Security official killed in Russia's Dagestan

Drive-by shooting in capital of mainly Muslim North Caucasus region is the latest in a string of deadly attacks.

    Dagestan experiences almost daily bombings that officials blame on fighters with links to Chechnya [AFP]

    A high-level security official has been killed in a drive-by shooting outside in the capital city of Dagestan, in Russia's North Caucasus region, RIA Novosti, the Russian state news agency, reports.

    Mohammed Murtazaliev, the deputy head of the federal penitentiary service of Dagestan, was shot dead and "his daughter, nephew and driver also died when the car caught fire following an ambush by gunmen on Friday morning in the village of Samandar, on the outskirts of Makhachkala", RIA Novosti said.

    The Investigative Committee, Russia's highest investigative body, said in a statement that the four victims were driving in a car when they were sprayed by automatic weapon fire from another vehicle.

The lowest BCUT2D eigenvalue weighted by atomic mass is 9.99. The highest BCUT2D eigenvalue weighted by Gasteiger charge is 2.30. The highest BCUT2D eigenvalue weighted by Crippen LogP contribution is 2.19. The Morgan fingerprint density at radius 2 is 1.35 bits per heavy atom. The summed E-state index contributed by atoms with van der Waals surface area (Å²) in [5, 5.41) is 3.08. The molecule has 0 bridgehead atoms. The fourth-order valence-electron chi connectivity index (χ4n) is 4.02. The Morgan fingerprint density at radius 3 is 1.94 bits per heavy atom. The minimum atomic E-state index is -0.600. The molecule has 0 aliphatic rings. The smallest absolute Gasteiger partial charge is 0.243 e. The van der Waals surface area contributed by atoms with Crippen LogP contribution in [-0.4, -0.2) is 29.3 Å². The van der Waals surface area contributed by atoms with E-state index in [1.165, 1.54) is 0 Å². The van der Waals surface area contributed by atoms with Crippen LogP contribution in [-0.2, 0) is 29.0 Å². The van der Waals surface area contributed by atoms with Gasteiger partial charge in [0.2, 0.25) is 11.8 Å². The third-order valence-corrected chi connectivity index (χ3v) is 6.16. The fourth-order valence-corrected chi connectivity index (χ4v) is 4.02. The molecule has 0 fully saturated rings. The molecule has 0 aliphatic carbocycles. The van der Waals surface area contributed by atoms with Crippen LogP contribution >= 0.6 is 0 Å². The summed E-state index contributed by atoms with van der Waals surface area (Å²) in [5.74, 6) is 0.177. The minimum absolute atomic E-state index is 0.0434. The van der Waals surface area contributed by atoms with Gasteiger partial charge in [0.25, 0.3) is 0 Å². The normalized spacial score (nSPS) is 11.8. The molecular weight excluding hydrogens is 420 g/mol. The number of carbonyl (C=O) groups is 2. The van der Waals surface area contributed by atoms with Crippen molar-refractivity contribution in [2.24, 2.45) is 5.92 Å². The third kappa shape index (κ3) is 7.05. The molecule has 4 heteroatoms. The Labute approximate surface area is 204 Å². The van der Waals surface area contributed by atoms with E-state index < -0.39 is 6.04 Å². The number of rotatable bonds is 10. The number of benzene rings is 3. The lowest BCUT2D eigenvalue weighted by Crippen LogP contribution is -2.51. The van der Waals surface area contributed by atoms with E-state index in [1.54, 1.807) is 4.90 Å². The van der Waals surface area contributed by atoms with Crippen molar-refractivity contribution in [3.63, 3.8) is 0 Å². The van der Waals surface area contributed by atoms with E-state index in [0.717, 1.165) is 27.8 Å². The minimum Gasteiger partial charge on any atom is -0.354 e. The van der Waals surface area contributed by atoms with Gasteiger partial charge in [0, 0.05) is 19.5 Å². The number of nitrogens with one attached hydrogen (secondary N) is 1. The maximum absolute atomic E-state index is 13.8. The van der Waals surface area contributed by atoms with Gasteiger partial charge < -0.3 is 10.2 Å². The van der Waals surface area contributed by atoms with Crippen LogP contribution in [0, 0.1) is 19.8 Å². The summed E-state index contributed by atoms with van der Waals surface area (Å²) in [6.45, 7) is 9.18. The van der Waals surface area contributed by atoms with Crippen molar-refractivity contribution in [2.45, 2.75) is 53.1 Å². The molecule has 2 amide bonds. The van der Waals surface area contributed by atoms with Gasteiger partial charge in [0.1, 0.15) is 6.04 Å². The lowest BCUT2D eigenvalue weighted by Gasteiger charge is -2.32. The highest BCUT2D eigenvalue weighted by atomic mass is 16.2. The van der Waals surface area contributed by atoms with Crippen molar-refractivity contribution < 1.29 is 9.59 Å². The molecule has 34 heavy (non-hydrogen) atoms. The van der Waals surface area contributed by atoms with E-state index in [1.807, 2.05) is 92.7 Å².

The mainly Muslim region of Dagestan experiences almost daily shootings and bombings that officials blame on local criminals and fighters with links to Chechnya.

    Three car bombs exploded in Makhachkala over a two-day period, killing at least six people and injuring more than 61 others.

    Two car bombs exploded on Thursday within metres of each other near Dagestan's interior ministry in Makhachkala,  killing one police officer and a civilian.

    The blasts followed an explosion in the same city late on Wednesday which killed at least four people and injured five passers-by.

    Dmitry Medvedev, the Russian president, has named the unrest there the country's chief security threat in the year before the March 2012 presidential election.

    The fighters took responsibility for a suicide bombing at Moscow's Domodedovo airport that killed 37 people in January, as well as twin metro attacks last year that killed 40 people.

    The Kremlin fought two wars against separatists in Chechnya in the 1990s, and the violence has since spread into the nearby regions of Dagestan and Ingushetia.

    SOURCE: Agencies


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